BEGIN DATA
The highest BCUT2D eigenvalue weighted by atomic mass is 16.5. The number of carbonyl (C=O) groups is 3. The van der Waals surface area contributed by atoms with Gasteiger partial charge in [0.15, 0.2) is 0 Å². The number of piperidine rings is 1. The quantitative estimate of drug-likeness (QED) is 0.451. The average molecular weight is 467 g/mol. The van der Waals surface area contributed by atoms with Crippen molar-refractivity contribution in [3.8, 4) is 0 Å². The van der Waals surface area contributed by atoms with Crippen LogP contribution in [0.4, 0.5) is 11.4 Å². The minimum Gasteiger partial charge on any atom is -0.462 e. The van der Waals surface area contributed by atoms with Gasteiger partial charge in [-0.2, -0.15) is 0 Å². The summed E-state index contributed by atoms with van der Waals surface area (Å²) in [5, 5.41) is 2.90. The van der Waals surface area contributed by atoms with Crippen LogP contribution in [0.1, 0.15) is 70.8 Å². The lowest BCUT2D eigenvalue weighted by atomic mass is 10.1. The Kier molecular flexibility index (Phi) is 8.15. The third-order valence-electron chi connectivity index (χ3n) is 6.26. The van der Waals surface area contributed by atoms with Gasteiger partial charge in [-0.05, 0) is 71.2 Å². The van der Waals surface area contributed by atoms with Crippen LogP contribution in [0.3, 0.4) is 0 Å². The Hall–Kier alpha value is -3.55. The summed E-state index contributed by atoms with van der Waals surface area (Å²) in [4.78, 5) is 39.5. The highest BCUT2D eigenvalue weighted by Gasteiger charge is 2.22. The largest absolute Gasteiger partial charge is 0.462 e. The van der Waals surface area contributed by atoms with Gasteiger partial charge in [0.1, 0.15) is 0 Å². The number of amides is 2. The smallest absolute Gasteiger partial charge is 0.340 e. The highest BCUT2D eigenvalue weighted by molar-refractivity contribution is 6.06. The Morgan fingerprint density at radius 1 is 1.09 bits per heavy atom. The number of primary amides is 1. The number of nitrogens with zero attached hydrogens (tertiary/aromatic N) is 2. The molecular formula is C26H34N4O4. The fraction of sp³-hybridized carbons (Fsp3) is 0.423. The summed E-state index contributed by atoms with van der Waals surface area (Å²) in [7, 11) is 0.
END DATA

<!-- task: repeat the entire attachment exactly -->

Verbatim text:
The highest BCUT2D eigenvalue weighted by atomic mass is 16.5. The number of carbonyl (C=O) groups is 3. The van der Waals surface area contributed by atoms with Gasteiger partial charge in [0.15, 0.2) is 0 Å². The number of piperidine rings is 1. The quantitative estimate of drug-likeness (QED) is 0.451. The average molecular weight is 467 g/mol. The van der Waals surface area contributed by atoms with Crippen molar-refractivity contribution in [3.8, 4) is 0 Å². The van der Waals surface area contributed by atoms with Crippen LogP contribution in [0.4, 0.5) is 11.4 Å². The minimum Gasteiger partial charge on any atom is -0.462 e. The van der Waals surface area contributed by atoms with Gasteiger partial charge in [-0.2, -0.15) is 0 Å². The summed E-state index contributed by atoms with van der Waals surface area (Å²) in [5, 5.41) is 2.90. The van der Waals surface area contributed by atoms with Crippen LogP contribution in [0.1, 0.15) is 70.8 Å². The lowest BCUT2D eigenvalue weighted by atomic mass is 10.1. The Kier molecular flexibility index (Phi) is 8.15. The third-order valence-electron chi connectivity index (χ3n) is 6.26. The van der Waals surface area contributed by atoms with Gasteiger partial charge in [-0.05, 0) is 71.2 Å². The van der Waals surface area contributed by atoms with Crippen LogP contribution in [0.3, 0.4) is 0 Å². The Hall–Kier alpha value is -3.55. The summed E-state index contributed by atoms with van der Waals surface area (Å²) in [4.78, 5) is 39.5. The highest BCUT2D eigenvalue weighted by Gasteiger charge is 2.22. The largest absolute Gasteiger partial charge is 0.462 e. The van der Waals surface area contributed by atoms with Gasteiger partial charge in [0.1, 0.15) is 0 Å². The number of amides is 2. The smallest absolute Gasteiger partial charge is 0.340 e. The highest BCUT2D eigenvalue weighted by molar-refractivity contribution is 6.06. The Morgan fingerprint density at radius 1 is 1.09 bits per heavy atom. The number of primary amides is 1. The number of nitrogens with zero attached hydrogens (tertiary/aromatic N) is 2. The molecular formula is C26H34N4O4. The fraction of sp³-hybridized carbons (Fsp3) is 0.423. The summed E-state index contributed by atoms with van der Waals surface area (Å²) in [7, 11) is 0.